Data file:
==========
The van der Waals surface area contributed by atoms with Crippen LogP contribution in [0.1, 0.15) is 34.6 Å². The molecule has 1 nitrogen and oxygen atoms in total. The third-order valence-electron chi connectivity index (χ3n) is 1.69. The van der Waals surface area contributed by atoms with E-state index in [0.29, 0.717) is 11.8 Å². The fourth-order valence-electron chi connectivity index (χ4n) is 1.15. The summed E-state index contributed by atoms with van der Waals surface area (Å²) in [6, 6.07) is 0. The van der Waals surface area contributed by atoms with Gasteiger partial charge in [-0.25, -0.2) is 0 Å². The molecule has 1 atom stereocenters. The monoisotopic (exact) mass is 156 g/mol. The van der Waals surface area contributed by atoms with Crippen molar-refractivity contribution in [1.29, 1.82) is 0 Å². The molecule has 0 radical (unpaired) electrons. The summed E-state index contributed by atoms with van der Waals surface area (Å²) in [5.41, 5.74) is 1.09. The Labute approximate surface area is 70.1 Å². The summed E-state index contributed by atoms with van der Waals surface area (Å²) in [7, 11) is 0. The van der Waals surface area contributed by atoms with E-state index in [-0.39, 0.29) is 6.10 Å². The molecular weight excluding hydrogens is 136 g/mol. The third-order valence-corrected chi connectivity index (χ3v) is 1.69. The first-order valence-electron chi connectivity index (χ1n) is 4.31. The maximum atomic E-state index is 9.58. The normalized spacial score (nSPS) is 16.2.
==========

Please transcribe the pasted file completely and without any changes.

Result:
The van der Waals surface area contributed by atoms with Crippen LogP contribution in [0.1, 0.15) is 34.6 Å². The molecule has 1 nitrogen and oxygen atoms in total. The third-order valence-electron chi connectivity index (χ3n) is 1.69. The van der Waals surface area contributed by atoms with E-state index in [0.29, 0.717) is 11.8 Å². The fourth-order valence-electron chi connectivity index (χ4n) is 1.15. The summed E-state index contributed by atoms with van der Waals surface area (Å²) in [6, 6.07) is 0. The van der Waals surface area contributed by atoms with Gasteiger partial charge in [-0.25, -0.2) is 0 Å². The molecule has 1 atom stereocenters. The monoisotopic (exact) mass is 156 g/mol. The van der Waals surface area contributed by atoms with Crippen molar-refractivity contribution in [1.29, 1.82) is 0 Å². The molecule has 0 radical (unpaired) electrons. The summed E-state index contributed by atoms with van der Waals surface area (Å²) in [5.41, 5.74) is 1.09. The Labute approximate surface area is 70.1 Å². The summed E-state index contributed by atoms with van der Waals surface area (Å²) in [7, 11) is 0. The van der Waals surface area contributed by atoms with E-state index in [-0.39, 0.29) is 6.10 Å². The molecular weight excluding hydrogens is 136 g/mol. The third-order valence-corrected chi connectivity index (χ3v) is 1.69. The first-order valence-electron chi connectivity index (χ1n) is 4.31. The maximum atomic E-state index is 9.58. The normalized spacial score (nSPS) is 16.2.